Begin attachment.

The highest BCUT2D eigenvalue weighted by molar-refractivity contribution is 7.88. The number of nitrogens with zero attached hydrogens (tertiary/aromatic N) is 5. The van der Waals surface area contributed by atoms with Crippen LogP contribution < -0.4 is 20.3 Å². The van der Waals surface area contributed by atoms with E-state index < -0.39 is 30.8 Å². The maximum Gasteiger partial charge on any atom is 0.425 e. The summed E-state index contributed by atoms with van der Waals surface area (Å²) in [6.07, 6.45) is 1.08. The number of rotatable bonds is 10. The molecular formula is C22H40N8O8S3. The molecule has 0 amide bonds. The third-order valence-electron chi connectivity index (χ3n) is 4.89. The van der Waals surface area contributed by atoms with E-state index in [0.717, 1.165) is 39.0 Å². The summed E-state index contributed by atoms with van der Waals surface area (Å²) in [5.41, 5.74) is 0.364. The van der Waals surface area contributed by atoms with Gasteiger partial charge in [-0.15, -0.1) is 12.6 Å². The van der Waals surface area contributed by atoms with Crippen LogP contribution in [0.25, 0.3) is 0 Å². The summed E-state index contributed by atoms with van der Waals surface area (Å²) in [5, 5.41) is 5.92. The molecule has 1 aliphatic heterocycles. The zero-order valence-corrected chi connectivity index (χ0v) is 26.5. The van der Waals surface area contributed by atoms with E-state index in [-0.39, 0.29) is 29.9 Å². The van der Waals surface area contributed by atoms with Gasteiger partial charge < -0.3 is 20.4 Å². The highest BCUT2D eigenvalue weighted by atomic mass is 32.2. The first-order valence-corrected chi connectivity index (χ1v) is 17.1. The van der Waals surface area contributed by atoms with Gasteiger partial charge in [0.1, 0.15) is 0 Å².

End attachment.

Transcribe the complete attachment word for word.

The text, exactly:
The highest BCUT2D eigenvalue weighted by molar-refractivity contribution is 7.88. The number of nitrogens with zero attached hydrogens (tertiary/aromatic N) is 5. The van der Waals surface area contributed by atoms with Crippen LogP contribution < -0.4 is 20.3 Å². The van der Waals surface area contributed by atoms with E-state index < -0.39 is 30.8 Å². The maximum Gasteiger partial charge on any atom is 0.425 e. The summed E-state index contributed by atoms with van der Waals surface area (Å²) in [6.07, 6.45) is 1.08. The number of rotatable bonds is 10. The molecular formula is C22H40N8O8S3. The molecule has 0 amide bonds. The third-order valence-electron chi connectivity index (χ3n) is 4.89. The van der Waals surface area contributed by atoms with E-state index in [0.717, 1.165) is 39.0 Å². The summed E-state index contributed by atoms with van der Waals surface area (Å²) in [5.41, 5.74) is 0.364. The van der Waals surface area contributed by atoms with Gasteiger partial charge in [-0.15, -0.1) is 12.6 Å². The van der Waals surface area contributed by atoms with Crippen LogP contribution in [0.25, 0.3) is 0 Å². The summed E-state index contributed by atoms with van der Waals surface area (Å²) in [5, 5.41) is 5.92. The molecule has 1 aliphatic heterocycles. The zero-order valence-corrected chi connectivity index (χ0v) is 26.5. The van der Waals surface area contributed by atoms with E-state index in [-0.39, 0.29) is 29.9 Å². The van der Waals surface area contributed by atoms with Gasteiger partial charge < -0.3 is 20.4 Å². The highest BCUT2D eigenvalue weighted by atomic mass is 32.2. The first-order valence-corrected chi connectivity index (χ1v) is 17.1. The van der Waals surface area contributed by atoms with Gasteiger partial charge in [0.1, 0.15) is 0 Å².